How do you keep motivation high? As the pandemic crisis heightened, we talked to team members who found it easy to stay motivated, and learned their biggest motivator was having a renewed sense of purpose and understanding the critical impact of their work. They’ve witnessed successes amidst the trials and found them to be inspiring. When leaders share the highlights and wins, it strengthens motivation among all employees. Rekindling fires in the hearts of a team drives engagement in return.

  1. Embrace ideas and creativity systematically.

Once your employees’ emotions are aligned to the Acceptance phase, you’ve removed roadblocks they commonly encounter, and communicated a new sense of purpose throughout the team, it’s time to harness all of the newfound energy to fuel positive change and innovation. Interacting with customers – who are also adjusting to their own “new reality” – should lead to learnings and lessons. Thoughts on how to improve their situations will surface. Employees, with their refreshed outlook, will feel inspired to share ideas.

It’s important, though, to capture these creative suggestions in a systematic way for swift action to be taken. Without some parameters in place, leadership will end up spending more time sorting through and making sense of ideas instead of enabling process improvements.

In addition to employee surveys, companies should establish an employee elevations program. This allows employees to submit innovative ideas on an ongoing basis, whenever they come to mind. An elevations case management system will bring concepts to fruition, and further motivate teammates to contribute ideas.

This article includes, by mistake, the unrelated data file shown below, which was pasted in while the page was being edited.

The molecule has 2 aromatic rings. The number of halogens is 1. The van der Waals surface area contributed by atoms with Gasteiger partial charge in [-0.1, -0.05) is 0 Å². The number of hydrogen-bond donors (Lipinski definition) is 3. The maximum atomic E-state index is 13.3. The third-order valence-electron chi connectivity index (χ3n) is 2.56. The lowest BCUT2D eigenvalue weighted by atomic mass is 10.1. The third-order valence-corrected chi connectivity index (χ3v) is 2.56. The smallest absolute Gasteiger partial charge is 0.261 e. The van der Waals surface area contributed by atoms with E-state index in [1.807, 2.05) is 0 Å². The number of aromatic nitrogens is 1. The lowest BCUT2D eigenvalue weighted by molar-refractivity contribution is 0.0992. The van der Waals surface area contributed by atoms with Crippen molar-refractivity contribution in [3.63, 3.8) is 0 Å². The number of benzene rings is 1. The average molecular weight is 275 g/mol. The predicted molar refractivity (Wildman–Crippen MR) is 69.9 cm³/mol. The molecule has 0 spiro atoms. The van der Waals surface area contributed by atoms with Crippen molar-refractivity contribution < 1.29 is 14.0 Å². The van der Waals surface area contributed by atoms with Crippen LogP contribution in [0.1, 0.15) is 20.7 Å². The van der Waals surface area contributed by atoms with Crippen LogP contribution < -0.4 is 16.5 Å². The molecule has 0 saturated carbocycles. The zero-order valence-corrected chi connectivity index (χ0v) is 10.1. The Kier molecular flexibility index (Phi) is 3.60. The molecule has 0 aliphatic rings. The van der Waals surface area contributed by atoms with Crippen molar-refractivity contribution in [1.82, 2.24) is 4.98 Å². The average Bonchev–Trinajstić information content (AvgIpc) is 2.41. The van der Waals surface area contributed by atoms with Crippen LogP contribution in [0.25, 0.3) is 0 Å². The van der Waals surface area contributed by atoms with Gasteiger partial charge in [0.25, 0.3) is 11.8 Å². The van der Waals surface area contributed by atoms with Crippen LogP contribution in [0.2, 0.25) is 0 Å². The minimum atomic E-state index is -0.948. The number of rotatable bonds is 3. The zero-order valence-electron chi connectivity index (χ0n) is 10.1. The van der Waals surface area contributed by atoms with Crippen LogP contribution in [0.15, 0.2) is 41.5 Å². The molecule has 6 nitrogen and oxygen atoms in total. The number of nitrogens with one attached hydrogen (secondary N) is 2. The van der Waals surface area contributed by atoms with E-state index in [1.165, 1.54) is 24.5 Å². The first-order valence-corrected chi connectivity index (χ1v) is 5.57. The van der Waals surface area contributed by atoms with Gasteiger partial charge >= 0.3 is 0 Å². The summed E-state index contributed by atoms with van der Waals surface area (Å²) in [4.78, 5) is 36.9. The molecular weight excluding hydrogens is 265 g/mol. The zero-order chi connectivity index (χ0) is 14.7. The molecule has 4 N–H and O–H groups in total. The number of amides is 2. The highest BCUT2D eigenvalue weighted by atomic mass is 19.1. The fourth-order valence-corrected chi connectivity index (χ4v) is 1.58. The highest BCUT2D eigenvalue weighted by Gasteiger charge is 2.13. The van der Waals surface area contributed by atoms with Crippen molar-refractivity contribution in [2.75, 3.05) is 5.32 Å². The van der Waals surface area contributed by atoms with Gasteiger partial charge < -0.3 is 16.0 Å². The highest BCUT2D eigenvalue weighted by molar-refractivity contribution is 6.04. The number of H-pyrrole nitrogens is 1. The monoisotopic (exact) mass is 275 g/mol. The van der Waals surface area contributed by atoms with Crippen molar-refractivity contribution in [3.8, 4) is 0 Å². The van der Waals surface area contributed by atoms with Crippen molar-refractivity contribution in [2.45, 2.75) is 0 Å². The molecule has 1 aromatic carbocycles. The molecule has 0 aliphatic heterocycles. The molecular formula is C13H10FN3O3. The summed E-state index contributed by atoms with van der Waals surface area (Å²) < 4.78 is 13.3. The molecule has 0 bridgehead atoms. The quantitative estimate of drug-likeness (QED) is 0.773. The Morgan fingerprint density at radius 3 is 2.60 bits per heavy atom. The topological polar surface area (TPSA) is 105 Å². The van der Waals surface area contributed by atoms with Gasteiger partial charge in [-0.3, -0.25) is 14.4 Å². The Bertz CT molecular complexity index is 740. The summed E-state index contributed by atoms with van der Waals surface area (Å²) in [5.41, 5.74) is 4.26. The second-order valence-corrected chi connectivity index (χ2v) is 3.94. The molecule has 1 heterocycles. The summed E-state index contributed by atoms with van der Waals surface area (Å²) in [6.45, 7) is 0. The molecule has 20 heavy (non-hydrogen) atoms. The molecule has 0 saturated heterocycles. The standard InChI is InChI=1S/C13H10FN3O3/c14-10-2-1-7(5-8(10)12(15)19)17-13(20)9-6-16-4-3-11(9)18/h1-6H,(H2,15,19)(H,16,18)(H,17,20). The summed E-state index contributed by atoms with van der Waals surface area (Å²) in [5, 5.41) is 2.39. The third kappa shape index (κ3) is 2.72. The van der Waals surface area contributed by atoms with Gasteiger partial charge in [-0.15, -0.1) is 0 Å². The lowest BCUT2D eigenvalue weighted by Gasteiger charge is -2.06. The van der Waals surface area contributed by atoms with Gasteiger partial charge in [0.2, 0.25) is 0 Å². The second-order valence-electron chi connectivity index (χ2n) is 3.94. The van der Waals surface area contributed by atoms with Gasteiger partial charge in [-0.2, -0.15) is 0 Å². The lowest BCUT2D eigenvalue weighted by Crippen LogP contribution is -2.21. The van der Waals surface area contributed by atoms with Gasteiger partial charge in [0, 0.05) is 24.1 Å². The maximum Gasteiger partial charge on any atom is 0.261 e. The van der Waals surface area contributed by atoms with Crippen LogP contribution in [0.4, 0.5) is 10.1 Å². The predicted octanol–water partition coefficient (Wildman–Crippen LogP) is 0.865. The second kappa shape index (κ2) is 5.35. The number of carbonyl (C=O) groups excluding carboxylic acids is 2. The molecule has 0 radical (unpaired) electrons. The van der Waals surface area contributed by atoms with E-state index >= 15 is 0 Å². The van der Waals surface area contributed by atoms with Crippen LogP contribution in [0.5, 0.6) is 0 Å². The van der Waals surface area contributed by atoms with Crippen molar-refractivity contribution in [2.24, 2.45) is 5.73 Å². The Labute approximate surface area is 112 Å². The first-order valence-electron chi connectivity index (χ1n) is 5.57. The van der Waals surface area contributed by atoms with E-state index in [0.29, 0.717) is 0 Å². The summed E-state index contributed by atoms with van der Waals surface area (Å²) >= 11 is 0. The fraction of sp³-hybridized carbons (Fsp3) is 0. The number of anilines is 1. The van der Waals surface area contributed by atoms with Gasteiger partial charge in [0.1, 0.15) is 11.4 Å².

Albert Einstein famously said, “In the midst of every great crisis lies great opportunity.” We’ve taken this opportunity to learn a great deal about understanding and meeting employee needs. We’ve tested and proven the best ways to ensure they deliver great customer experiences, even under extraordinary circumstances.

Although the pandemic crisis is, we hope, nearing its long-awaited end, new challenges lie ahead and the time for innovation continues. Remember that your employees hold the keys to a successful transition – and you can count on them to help.


Guest post, written by: Ellie Dubbs, Product Strategist VOC Solutions, Concentrix VOC

To learn more about ways to build a high-performing customer-centric culture, register for Execs In The Know’s Customer Response Summit, and watch the Concentrix-led executive panel session, Customer Feedback: 4 Fresh Practices for Unlocking Employee Potential, on Tuesday, April 27 at 9:15-AM – 10:00 AM PDT or 12:15 PM – 1:00 PM EDT. To attend live or watch on-demand, please register

Concentrix VOC is an industry-leading provider of customer and employee feedback software and solutions. Contact us at: voc@concentrix.com | 1-800-747-0583